Lessons learned from a seasoned CTO
Even the most successful CTOs have made their fair share of mistakes along the way. Skin-thickening, character-building . . . call it what you will, but in the end it’s all about learning.
And it’s not just about learning from your own mistakes. One of the great things about having a friendly professional community is that we can share our lessons learned.
At the 2023 CTO Craft Con, our CTO of Digital Solutions, Glyn Roberts, shed light on common mistakes tech leaders make — and how to learn from them going forward.
Lesson #1: Slow and steady wins the race
Solutions that are built quickly can bring in quick cash, so it can be tempting to prioritise speed, even when there is a likelihood of incurring technical debt. But leaders need to keep their eye on the prize: a solution’s overall stability and capacity to scale.
Resist the temptation to overhaul a solution or system completely unless it’s absolutely necessary. “A total rebuild happens a lot in product companies that try to act like an agency to meet certain clients’ requirements rather than focusing on their global product offering,” says Glyn. “Though this approach is sometimes necessary, relying on it for an extended period will take its toll.”
Big-bang rebuilds are risky in other ways, too. As Glyn notes, when you try to push through a total rebuild — especially one that isn’t vital — it becomes increasingly likely that something will be missed and mistakes will be made, even with the best planning and top-notch developers.
Moreover, even if you’re trying to complete a full revamp quickly, you can lose valuable time. “The timelines to achieve an overhaul can be long, so the delay to seeing value is too long,” Glyn says.
Tackle fixes to a solution in a smaller, more iterative way, if you can. By assessing and stabilising your existing solution, you’ll wind up with one that is more manageable, scalable, and reliable, with less downtime, minimal risk, and faster investment to value.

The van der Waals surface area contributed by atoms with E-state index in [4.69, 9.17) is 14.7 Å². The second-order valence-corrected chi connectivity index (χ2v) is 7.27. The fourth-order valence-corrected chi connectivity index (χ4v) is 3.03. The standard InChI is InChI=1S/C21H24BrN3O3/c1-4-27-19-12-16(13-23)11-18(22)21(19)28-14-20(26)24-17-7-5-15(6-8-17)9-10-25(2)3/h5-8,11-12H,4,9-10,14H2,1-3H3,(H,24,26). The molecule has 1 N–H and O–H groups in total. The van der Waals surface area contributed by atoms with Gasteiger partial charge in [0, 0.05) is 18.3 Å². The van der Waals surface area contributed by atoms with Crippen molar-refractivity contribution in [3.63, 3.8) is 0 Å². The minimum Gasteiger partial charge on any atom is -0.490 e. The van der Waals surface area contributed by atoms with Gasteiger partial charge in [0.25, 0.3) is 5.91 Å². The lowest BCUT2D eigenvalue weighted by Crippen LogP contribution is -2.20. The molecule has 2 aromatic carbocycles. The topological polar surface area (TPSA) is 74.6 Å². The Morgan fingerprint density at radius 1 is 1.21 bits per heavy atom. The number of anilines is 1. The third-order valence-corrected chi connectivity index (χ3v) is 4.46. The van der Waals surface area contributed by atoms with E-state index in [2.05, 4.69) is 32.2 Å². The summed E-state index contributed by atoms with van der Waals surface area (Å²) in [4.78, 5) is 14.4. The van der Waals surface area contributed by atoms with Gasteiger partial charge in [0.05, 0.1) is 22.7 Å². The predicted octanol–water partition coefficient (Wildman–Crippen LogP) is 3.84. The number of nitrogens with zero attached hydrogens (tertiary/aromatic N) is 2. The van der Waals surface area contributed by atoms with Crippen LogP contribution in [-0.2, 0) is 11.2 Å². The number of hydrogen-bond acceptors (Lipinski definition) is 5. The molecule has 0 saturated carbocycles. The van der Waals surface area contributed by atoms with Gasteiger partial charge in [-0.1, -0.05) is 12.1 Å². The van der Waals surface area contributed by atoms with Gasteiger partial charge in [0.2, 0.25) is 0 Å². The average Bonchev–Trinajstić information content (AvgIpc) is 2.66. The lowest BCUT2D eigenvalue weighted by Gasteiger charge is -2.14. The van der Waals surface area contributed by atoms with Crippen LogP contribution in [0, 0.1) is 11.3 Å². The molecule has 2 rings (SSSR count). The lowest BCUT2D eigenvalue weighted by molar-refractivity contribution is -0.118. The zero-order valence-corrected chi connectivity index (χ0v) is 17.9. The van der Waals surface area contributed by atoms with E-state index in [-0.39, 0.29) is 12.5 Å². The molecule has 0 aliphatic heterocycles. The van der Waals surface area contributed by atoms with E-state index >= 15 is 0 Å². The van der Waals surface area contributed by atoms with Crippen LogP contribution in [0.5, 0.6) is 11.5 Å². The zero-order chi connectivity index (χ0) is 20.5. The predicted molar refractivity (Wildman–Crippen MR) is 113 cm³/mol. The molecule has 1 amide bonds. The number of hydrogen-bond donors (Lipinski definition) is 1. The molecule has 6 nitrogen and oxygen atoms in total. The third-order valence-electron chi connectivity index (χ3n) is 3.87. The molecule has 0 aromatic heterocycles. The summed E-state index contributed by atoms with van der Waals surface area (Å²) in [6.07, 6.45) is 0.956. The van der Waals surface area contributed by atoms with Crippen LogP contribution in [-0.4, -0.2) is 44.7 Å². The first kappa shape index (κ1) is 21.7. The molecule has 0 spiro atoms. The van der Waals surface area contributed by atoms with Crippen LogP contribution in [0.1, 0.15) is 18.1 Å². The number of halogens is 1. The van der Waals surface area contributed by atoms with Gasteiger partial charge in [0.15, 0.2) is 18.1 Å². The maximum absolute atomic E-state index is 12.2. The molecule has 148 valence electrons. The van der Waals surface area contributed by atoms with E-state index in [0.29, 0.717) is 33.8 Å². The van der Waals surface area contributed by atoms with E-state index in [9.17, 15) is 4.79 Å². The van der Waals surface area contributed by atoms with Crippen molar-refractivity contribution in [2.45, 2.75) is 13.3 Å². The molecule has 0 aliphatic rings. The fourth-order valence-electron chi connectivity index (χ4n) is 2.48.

Lesson #2: Mix ‘sexy’ with sensible
Don’t fall prey to the shiny new thing without making absolutely sure it will work in your favour.
“Given the power to make decisions without effective oversight, inexperienced engineers will invariably opt to work with what’s ‘sexy,’” says Glyn. That’s understandable, given that trending technologies aren’t just exciting — they’re CV gold.
But when these solutions are unsuited to product requirements, you’re left with not only a technical problem but a management problem: In this scenario, you risk having engineers pack up with their new skills to find a new job. Then your company is left not only with a troublesome product, but no one on hand to fix it either.
That’s not to say that you shouldn’t embrace new technologies, but you should do so in a managed way, building on existing solutions and implementing analytics for longevity. “Boring is less sexy,” Glyn acknowledges, “but much easier to maintain and grow as needed.”
Lesson #3: Embrace ideas that could improve operations
The more complex the product you’re building, the more time will be required, and the higher overhead will be. Overall, this will result in more man-hours, higher risk of human error, and smaller profits. Moreover, if a solution is complex but doesn’t have broad-reaching impact, then its value is limited.
The answer is simple: Implement a technical solution that improves operational activities, reducing the number of people needed and minimising the risk of mistakes. Though the initial outlay can be significant, an effective digital solution will be more cost-effective over the long haul. “The earlier you implement your solution,” Glyn says, “the faster value is delivered to the business.”
One of the core functions of a CTO (or any leader) is to make tough calls and think strategically, both in the moment, and longer-term. Without a strategy that guides every move — big picture thinking — things can fall apart fast. A single-minded, short-term plan aimed at quick wins is tantamount to no strategy at all.